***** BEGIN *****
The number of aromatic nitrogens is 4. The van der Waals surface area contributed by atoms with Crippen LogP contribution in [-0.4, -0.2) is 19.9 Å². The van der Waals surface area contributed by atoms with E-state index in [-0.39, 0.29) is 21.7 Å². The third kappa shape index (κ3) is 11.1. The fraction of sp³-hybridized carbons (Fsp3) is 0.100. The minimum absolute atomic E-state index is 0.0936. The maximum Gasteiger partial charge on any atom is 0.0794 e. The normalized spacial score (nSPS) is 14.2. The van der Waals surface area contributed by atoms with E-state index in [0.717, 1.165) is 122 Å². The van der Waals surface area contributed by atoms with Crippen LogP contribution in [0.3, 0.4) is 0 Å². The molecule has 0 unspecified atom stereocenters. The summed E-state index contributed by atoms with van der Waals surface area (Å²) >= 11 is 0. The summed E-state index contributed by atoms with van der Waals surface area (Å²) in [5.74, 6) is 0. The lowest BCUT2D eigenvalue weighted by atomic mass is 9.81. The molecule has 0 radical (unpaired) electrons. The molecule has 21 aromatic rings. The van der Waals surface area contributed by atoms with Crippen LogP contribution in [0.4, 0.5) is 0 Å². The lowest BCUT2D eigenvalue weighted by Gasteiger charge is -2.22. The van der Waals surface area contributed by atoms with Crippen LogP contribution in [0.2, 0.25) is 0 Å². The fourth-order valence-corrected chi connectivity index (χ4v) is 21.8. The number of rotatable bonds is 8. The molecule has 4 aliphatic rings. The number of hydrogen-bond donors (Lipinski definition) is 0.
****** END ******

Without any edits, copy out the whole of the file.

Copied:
The number of aromatic nitrogens is 4. The van der Waals surface area contributed by atoms with Crippen LogP contribution in [-0.4, -0.2) is 19.9 Å². The van der Waals surface area contributed by atoms with E-state index in [-0.39, 0.29) is 21.7 Å². The third kappa shape index (κ3) is 11.1. The fraction of sp³-hybridized carbons (Fsp3) is 0.100. The minimum absolute atomic E-state index is 0.0936. The maximum Gasteiger partial charge on any atom is 0.0794 e. The normalized spacial score (nSPS) is 14.2. The van der Waals surface area contributed by atoms with E-state index in [0.717, 1.165) is 122 Å². The van der Waals surface area contributed by atoms with Crippen LogP contribution in [0.3, 0.4) is 0 Å². The molecule has 0 unspecified atom stereocenters. The summed E-state index contributed by atoms with van der Waals surface area (Å²) >= 11 is 0. The summed E-state index contributed by atoms with van der Waals surface area (Å²) in [5.74, 6) is 0. The lowest BCUT2D eigenvalue weighted by atomic mass is 9.81. The molecule has 0 radical (unpaired) electrons. The molecule has 21 aromatic rings. The van der Waals surface area contributed by atoms with Crippen LogP contribution in [0.4, 0.5) is 0 Å². The lowest BCUT2D eigenvalue weighted by Gasteiger charge is -2.22. The van der Waals surface area contributed by atoms with Crippen LogP contribution in [0.2, 0.25) is 0 Å². The fourth-order valence-corrected chi connectivity index (χ4v) is 21.8. The number of rotatable bonds is 8. The molecule has 4 aliphatic rings. The number of hydrogen-bond donors (Lipinski definition) is 0.